Category Archives: Features

Entertainingly “Atypical”: The Current State of Autism in Media

 This piece is the first of the ongoing series “Neurowrites” – where disabled writers comment on politics, society, and media. Contributing writer Zoey Giesberg was diagnosed with autism at the age of 2 and writes about her life and experiences at Jumping Out of the Fishbowl and is a regular contributor to PopFront. She holds her masters degree in social work from the University of Southern California.

By Zoey Giesberg, MSW

When I was young and was unaware of my autism diagnosis,I did not have a reference point for autistic people because there was no representation of Autism in the media. I only knew about autism through a Baby-sitters Club book. The book, entitled Kristy and the Secret of Susan, was about one of the titular “baby-sitters” taking on a non-verbal autistic charge and I honestly don’t remember much about it, except that the main character Kristy decides to leave her autistic charge Susan alone after unsuccessfully trying to force her to integrate with other kids. I didn’t much care much for the book at the time despite being a big Baby-sitters Club fan, and I’m sure if I read it now I’d be appalled at how the characters were written and treated. Either way, I didn’t have a reference point as to what autism was because I didn’t really have that much exposure to it in media. I had characters that I liked and related to, but none that felt especially representative of me as an autistic girl.

I think it’s safe to say that the days of autism being a non-entity in pop culture are coming to an end. Since diagnoses have risen in the last twenty years, movies and television have slowly come to recognize and insert autistic people as characters. Various television shows like Girl Meets World, Sesame Street, Parenthood, and Community have featured characters explicitly stated or implied to be on the autism spectrum. The 2016 crime thriller “The Accountant“, starring Ben Affleck as an autistic accountant was a unexpected box office hit and is green-lighted for a sequel. And this August, Netflix premiered a dramedy series about an autistic teenager looking for love called “Atypical”: Trailer: https://www.youtube.com/watch?v=ieHh4U-QYwU&feature=youtu.be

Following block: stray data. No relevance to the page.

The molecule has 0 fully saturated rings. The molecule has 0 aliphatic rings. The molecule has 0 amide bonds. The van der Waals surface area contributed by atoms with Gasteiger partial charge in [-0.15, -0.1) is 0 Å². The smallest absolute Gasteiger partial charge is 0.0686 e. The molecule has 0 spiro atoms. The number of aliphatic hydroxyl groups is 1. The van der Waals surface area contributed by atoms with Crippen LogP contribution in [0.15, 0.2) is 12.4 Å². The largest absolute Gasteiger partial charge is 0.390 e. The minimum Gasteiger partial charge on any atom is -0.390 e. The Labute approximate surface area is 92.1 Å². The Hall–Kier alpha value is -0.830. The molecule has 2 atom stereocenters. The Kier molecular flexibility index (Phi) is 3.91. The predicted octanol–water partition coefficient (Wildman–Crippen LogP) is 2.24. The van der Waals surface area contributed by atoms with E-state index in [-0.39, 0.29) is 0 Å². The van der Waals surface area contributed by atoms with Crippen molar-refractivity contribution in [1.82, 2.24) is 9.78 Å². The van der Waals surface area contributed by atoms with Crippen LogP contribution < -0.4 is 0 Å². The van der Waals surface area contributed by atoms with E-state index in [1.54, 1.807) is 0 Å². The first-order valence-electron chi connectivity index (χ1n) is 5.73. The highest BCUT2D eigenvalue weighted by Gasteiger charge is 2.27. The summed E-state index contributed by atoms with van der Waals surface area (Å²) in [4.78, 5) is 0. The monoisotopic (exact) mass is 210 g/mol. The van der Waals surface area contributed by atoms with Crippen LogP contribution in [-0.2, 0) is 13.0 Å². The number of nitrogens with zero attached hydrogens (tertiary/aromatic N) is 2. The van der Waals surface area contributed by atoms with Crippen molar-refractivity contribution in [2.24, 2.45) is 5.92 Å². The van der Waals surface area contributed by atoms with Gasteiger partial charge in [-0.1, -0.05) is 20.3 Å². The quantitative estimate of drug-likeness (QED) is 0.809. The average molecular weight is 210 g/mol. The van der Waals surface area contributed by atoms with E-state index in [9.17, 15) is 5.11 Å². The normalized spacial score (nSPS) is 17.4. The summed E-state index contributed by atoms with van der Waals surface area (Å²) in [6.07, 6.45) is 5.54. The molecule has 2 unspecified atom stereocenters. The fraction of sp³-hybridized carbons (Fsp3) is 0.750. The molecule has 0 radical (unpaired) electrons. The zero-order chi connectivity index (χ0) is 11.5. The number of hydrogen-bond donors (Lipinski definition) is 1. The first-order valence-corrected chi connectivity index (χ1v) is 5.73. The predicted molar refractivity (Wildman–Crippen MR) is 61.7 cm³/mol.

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Eleven Questions for Hillary Clinton, from Bernie Sanders Supporters

Hillary Clinton’s supporters’ argument that Bernie Sanders backers should throw their support to her in November relies on two main points: mainly, that the party must unite to defeat Donald Trump; but also, that Sanders has already pushed Hillary to the left, and hence 2016 Hillary is much more palatable to left-liberals than her earlier incarnations.

Photo courtesy Phil Roeder

On some issues, this might be true.  Hillary now claims to support raising the minimum wage to $12 an hour, expanding the Social Security Trust Fund, and inaugurating a work-study program to eliminate college debt.

Still, Hillary’s stances on several key issues remain unclear, and if she wishes to sway Bernie voters to her side, she should answer the following questions:

1) Is Hillary for or against “capital f” Free Trade?  

A cynic might claim that Hillary opposes Free Trade Agreements (FTAs) while running for office, but supports them while in office.  Or, perhaps she opposes them generally, but favors them in every specific case—since every new FTA, unlike the previous, includes provisions that will protect labor rights and the environment.

As a candidate in 2008, Hillary opposed the Panama, Colombia, and South Korea FTAs, and promised to renegotiate NAFTA.  As Obama’s Secretary of State, she vigorously supported all of these agreements and did nothing to alter NAFTA.  In so doing, she stood far to the right of House Democrats (84%, 67%, and 65% voted against the Colombia, Korea, and Panama deals, respectively).  She also heaped praise upon the TPP, calling it the “gold standard” of FTAs. She now opposes it, and would adduce this flip-flop and her only other opposition to an FTA (the Central American Free Trade Agreement, or CAFTA) as evidence that she has always staunchly opposed them.